Wednesday, February 04, 2009

Trust, and the Knowledge of the Heart

"Trust your children."" Trust your instincts." I have heard this said often in the unschooling community. I have written about trust myself quite a bit. For example, here:

Another insight that unschooling offers to me is that learning is largely about relationship. Trust is the bottom-line of an effective relationship. Not blind, naive trust but committed, optimistic trust. Most "systems" of education think of relationship as a peripheral benefit. But to me it seems central, fundamental. No one can teach anything or learn anything if there is not trust to start with.

Still, I have always had a bit of reservation about what, exactly, "trust" meant; especially in the formulation "trust your instincts." It has always seemed reasonable to me to look at my instincts with a bit of wariness. Here is the dictionary definition for instinct:
  1. An inborn pattern of behavior that is characteristic of a species and is often a response to specific environmental stimuli
  2. A powerful motivation or impulse.
  3. An innate capability or aptitude
The third one sounds the most promising, but all of them sound like they could lead me wrong. So if they could lead me wrong, why should I trust my childrens' instincts? I do trust the kids themselves, but in the same measured, cautious way I trust myself. In Catholic terminology it is called the charitable assumption. St Ignatius puts it this way:

...Let it be presupposed that every good Christian is to be more ready to save his neighbor’s proposition than to condemn it. If he cannot save it, let him inquire how he means it; and if he means it badly, let him correct him with charity. If that is not enough, let him seek all the suitable means to bring him to mean it well, and save himself.
This works as a parenting principle for me, as well as a general one.

This is where the question has been in my mind up till recently. Then recently, I read in John Newman's Grammar of Assent, something that crystallized my vague misgivings.

It seems to me unphilosophical to speak of trusting ourselves. We are what we are, and we use, not trust our faculties. ...Our consciousness of self is prior to all questions of trust or assent. We act according to our nature, by means of ourselves, when we remember or reason. We are as little able to accept or reject our mental constitution, as our being. We have not the option; we can but misuse or mar its functions.
Now, you are wondering if I am going to say that I have had a sea-change about unschooling, or decided that "trust" is contradictory to Catholic realism. But almost the reverse is true. Rather, Newman's precise formulation actually clarified the issue for me, and I realized that the talk of "trust" might be imprecise, but was not necessarily out of bounds.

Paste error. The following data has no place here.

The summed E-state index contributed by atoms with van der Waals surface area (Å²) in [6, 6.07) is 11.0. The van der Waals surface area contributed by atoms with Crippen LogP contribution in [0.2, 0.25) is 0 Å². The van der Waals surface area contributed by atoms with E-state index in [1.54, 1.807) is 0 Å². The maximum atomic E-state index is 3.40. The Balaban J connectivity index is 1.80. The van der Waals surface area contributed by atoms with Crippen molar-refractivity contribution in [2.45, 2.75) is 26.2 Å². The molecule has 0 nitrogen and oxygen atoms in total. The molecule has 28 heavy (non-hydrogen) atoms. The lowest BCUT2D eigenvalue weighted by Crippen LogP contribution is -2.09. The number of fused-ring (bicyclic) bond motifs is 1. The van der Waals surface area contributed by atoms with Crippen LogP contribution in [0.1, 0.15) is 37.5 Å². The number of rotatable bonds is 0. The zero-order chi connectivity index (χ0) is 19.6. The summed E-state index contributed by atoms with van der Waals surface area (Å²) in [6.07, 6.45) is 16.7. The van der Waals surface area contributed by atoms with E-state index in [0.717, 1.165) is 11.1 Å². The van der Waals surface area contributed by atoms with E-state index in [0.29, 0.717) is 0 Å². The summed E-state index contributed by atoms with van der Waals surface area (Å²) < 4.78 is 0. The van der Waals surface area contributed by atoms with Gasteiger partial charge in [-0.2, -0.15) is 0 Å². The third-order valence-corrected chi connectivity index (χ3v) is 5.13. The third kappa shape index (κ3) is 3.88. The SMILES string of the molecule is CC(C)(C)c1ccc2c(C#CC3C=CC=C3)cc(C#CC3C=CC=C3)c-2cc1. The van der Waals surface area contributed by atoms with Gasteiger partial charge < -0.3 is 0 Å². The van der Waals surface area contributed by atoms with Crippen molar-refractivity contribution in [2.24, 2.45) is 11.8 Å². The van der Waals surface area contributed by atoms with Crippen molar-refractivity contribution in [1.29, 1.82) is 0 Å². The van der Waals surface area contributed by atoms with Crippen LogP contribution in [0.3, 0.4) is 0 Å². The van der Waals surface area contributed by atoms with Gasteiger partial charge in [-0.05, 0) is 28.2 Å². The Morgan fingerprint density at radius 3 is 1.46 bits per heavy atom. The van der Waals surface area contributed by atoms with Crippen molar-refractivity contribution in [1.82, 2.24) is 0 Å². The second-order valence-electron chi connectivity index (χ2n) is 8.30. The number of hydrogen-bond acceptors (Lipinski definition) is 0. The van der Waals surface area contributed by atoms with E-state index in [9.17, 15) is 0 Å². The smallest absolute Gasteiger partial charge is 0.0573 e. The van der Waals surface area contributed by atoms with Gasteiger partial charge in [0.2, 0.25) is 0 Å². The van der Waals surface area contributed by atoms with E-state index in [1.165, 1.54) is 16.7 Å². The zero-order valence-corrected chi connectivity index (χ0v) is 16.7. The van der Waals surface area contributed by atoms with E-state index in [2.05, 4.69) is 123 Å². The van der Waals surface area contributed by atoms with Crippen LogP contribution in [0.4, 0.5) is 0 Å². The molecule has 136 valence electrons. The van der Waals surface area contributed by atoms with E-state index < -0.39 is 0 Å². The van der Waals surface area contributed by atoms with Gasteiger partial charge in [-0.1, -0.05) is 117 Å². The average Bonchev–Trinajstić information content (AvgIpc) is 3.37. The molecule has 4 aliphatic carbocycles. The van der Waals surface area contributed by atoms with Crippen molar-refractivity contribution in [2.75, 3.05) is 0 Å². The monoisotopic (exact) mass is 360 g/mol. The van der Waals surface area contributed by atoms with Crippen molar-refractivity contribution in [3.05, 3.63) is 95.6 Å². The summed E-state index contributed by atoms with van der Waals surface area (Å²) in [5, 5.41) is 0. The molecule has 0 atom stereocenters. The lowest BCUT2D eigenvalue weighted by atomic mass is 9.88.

I hope you can bear with this! I know it's a lot of quoting, but I have some more, and then perhaps it will be clear where I am going!

There is a very good article online called Heart Speaks to Mind about John Newman's thought. In the course of this article, the author defines what philosophers call "connatural knowledge."

Connatural knowledge appears occasionally in the works of St. Thomas Aquinas, usually in describing how something may be known without having a very precise concept of it. A chaste person who is uneducated may not know much about chastity as an idea, but that person knows it very well through experience or participation in the virtue. Likewise, a mystic may not know God theologically, but may know Him experientially very well. This kind of knowledge through experience or participation knows by way of a similarity of nature -- thus connatural. Sometimes the similarity is innate; thus we know, through a similarity of natures, how the cat feels when it is hungry. At other times it learns through experience how a thing is, or feels, or is desirable, fearful, et cetera.
Here is another definition of connatural knowledge, from the Radical Academy:

"connatural knowledge," a knowledge which:
  • follows on the "lived experience" of the truth;
  • is the living contact of the intellect with reality itself;
  • is not always given expression in concepts;
  • may be obscure to the knower;
  • is overlaid with elements from the affective or feeling side of man's nature.
Connatural knowledge is also called Poetic Knowledge by some philosophers, and there is a book by James Taylor (not the singer) that bears that title and is very interesting reading.

Newman says that truth has integrity -- it is one::

"I lay it down that all knowledge forms one whole, because its subject-matter is one; for the universe in its length and breadth is so intimately knit together, that we cannot separate off portion from portion, and operation from operation, except by mental abstraction..."